Reading the eclectic diversity of articles by GardenDrum authors about gardens and gardening, it has become pretty evident to me that a lot of true gardeners are also great animal lovers. It seems an automatic impulse or desire in us that we graduate froma love of plants to all creatures as well.
One of the big joys of of my gardening life has been the relationship of my animals and me as we spend time together in the garden. Our pets are currently Archibald our big black Labrador of 7 years, Jerome our tabby and Mildred [Milly] the tortoiseshell at only 7 months. They delight in us being in the garden with them as much as we enjoy their company. To me, it is all part of gardening. Some of their antics can be truly hilarious.
Four weeks ago, Jerome disappeared. He is a very large superbly marked tabby of 20 months and is desexed; he had never wandered before. I have been frantic with grief about him. One conjurs up all sorts of horrid thoughts during the middle of the night, rendering one spent and exhausted in the morning.
On Monday this week, I was phoned by the local vet to say that Jerome had been found and taken to the Veterinary Surgery. I was warned that he was not in a good way. What an understatement this proved to be!
Jerome was emaciated and dehydrated – his eyes were like saucers, and shrunken into the back of his bony head. His hind quarters had clearly visible bones with only skin covering them – his muscle tone has all gone. But it was his front foot that was the biggest horror. Instead of a foot he now has a crushed and mangled mess of visible bone shard and bare, red, suppurating flesh. His foot had oh too obviously been shattered in a rabbit trap.
Jerome was too sick to operate on. The foot is gutted, but also is the whole limb, because for 4 weeks he has been trying to walk on this foot, finding it too painful and so has held it up to walk on 3 legs. The limb now has severe contractures and will never mend. It has to be removed tomorrow.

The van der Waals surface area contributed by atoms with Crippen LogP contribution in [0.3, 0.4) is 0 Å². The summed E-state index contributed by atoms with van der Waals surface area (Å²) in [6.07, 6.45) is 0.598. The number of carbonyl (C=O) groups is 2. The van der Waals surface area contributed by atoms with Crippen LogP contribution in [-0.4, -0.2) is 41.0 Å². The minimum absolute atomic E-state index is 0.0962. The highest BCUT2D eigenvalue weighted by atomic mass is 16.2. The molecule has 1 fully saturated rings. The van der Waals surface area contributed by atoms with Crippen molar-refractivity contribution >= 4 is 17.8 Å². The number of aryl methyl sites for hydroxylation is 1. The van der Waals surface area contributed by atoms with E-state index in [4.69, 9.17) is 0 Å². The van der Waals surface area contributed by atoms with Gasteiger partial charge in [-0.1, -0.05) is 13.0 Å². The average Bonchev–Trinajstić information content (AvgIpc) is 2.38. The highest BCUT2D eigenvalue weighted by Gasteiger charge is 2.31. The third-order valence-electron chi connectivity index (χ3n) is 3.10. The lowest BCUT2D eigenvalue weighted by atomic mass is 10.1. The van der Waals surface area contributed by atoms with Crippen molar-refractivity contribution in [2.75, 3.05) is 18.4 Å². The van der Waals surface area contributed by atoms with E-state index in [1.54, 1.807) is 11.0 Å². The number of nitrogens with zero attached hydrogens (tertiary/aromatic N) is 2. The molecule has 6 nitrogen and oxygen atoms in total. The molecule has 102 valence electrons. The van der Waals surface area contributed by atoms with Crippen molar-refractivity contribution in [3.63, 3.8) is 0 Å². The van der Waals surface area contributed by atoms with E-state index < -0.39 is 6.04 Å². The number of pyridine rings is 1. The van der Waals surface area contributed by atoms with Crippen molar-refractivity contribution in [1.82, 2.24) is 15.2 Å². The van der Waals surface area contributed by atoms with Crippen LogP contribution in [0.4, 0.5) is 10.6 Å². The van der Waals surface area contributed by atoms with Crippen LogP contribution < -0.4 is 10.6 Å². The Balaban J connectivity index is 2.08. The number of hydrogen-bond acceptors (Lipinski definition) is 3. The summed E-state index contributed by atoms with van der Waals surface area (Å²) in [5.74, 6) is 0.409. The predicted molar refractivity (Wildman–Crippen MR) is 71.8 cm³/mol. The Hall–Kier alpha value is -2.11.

While awaiting surgery, we have him home; he gets many small amounts of his favourite food – chuck steak. He is also drinking well and looks so much better after only 3 days with TLC. But when he is asleep which he seems to have difficulty doing, his shaking is akin to a fit, they are so fierce. I can only assume that he is reliving the shocking experience of being left in a rabbit trap in severe pain. This will take him a long time to recover from mentally. The body will repair, but the mental anguish is obviously going to last for some time.
Our darling boy follows me everywhere that he can. He sits at my feet as I write this. I know that I will do everything in my power to help him get through this ordeal, the best being to shower him with love and patience as he gets beyond this experience.
I have written a letter to the editor of the local paper about this illegal practice. I have also contacted the local shire ranger who is going to try to find the culprit. He is, like me, horrified that anyone would still be doing this to animals.
There is a saying that ‘people who are cruel to animals have a real capacity to be cruel to humans’. Unfortunately there are still too many people who seem oblivious to this adage and practice it without a care in the world. Fortunately I believe that Karma will eventually catch up with them. It gives me some respite.